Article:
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Abstract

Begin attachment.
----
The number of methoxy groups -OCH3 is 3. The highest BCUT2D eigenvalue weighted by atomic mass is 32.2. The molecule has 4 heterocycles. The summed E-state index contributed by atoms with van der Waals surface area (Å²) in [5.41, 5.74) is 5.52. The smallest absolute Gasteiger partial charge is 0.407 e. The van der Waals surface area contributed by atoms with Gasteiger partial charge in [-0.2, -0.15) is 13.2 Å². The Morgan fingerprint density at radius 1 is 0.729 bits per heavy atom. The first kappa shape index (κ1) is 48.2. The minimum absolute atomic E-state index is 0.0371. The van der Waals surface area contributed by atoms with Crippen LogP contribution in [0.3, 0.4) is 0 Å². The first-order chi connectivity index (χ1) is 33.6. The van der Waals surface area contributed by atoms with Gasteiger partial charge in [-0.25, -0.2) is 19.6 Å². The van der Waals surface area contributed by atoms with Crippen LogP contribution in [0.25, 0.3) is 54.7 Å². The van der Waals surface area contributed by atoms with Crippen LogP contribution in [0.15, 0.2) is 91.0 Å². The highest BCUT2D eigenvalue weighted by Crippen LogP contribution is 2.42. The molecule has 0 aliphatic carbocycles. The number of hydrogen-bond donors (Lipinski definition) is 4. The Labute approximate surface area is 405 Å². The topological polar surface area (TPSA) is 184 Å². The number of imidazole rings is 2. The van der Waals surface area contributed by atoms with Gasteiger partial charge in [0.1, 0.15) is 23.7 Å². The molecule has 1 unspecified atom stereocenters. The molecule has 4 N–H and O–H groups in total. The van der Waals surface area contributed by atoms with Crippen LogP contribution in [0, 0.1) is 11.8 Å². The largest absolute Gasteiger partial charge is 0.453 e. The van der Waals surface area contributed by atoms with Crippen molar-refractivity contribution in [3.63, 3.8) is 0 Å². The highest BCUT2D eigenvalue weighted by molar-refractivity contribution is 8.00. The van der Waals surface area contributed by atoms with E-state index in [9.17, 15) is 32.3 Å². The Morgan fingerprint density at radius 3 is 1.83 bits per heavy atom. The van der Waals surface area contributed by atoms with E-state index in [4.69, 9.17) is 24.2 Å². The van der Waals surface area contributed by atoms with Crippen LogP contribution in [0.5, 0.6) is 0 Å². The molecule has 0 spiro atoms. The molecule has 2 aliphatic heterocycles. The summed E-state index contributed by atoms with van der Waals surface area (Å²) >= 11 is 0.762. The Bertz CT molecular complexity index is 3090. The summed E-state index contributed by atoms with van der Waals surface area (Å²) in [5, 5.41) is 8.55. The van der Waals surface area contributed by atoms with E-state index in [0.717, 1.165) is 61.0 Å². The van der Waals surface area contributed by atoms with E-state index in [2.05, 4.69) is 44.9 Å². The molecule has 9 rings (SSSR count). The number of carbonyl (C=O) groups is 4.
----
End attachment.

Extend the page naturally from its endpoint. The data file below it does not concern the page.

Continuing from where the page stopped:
In the early days of the Internet, copyright owners concentrated on eliminating infringement threats posed by the new technology. Today, many copyright owners are partnering with major user-generated content platforms in order to participate in and receive compensation for some third-party infringement occurring on the Internet. YouTube pioneered such partnership arrangements in 2006 with a new kind of copyright license now referred to as a “second level agreement.” In 2008, YouTube unveiled Content ID, which streamlined the process for entering into second level agreements with the site. This Note analyzes Content ID and the second level agreements underlying it to determine how the average YouTube uploader is legally affected, and how the agreements square with federal copyright law when Content ID does not adequately safeguard against false ownership claims.

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